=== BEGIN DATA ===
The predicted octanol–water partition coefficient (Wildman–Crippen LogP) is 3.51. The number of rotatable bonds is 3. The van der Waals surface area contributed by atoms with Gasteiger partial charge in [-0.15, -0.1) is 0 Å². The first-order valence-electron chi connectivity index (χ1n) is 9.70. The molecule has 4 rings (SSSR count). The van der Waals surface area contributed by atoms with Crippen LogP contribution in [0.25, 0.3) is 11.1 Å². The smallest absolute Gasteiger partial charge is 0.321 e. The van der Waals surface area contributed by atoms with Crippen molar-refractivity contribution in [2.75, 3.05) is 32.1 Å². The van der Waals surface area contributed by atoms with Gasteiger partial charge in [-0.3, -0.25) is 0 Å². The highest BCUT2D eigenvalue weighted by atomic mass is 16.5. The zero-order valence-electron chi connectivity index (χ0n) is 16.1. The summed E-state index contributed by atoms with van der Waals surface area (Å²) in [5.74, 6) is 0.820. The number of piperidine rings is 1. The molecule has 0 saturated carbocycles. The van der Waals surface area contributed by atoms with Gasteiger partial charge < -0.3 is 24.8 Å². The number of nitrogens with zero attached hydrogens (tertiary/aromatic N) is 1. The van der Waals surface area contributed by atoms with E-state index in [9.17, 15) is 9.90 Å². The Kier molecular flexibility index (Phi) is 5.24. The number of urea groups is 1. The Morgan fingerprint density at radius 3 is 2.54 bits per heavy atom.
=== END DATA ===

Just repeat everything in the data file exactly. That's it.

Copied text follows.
The predicted octanol–water partition coefficient (Wildman–Crippen LogP) is 3.51. The number of rotatable bonds is 3. The van der Waals surface area contributed by atoms with Gasteiger partial charge in [-0.15, -0.1) is 0 Å². The first-order valence-electron chi connectivity index (χ1n) is 9.70. The molecule has 4 rings (SSSR count). The van der Waals surface area contributed by atoms with Crippen LogP contribution in [0.25, 0.3) is 11.1 Å². The smallest absolute Gasteiger partial charge is 0.321 e. The van der Waals surface area contributed by atoms with Crippen molar-refractivity contribution in [2.75, 3.05) is 32.1 Å². The van der Waals surface area contributed by atoms with Gasteiger partial charge in [-0.3, -0.25) is 0 Å². The highest BCUT2D eigenvalue weighted by atomic mass is 16.5. The zero-order valence-electron chi connectivity index (χ0n) is 16.1. The summed E-state index contributed by atoms with van der Waals surface area (Å²) in [5.74, 6) is 0.820. The number of piperidine rings is 1. The molecule has 0 saturated carbocycles. The van der Waals surface area contributed by atoms with Gasteiger partial charge < -0.3 is 24.8 Å². The number of nitrogens with zero attached hydrogens (tertiary/aromatic N) is 1. The van der Waals surface area contributed by atoms with E-state index in [9.17, 15) is 9.90 Å². The Kier molecular flexibility index (Phi) is 5.24. The number of urea groups is 1. The Morgan fingerprint density at radius 3 is 2.54 bits per heavy atom.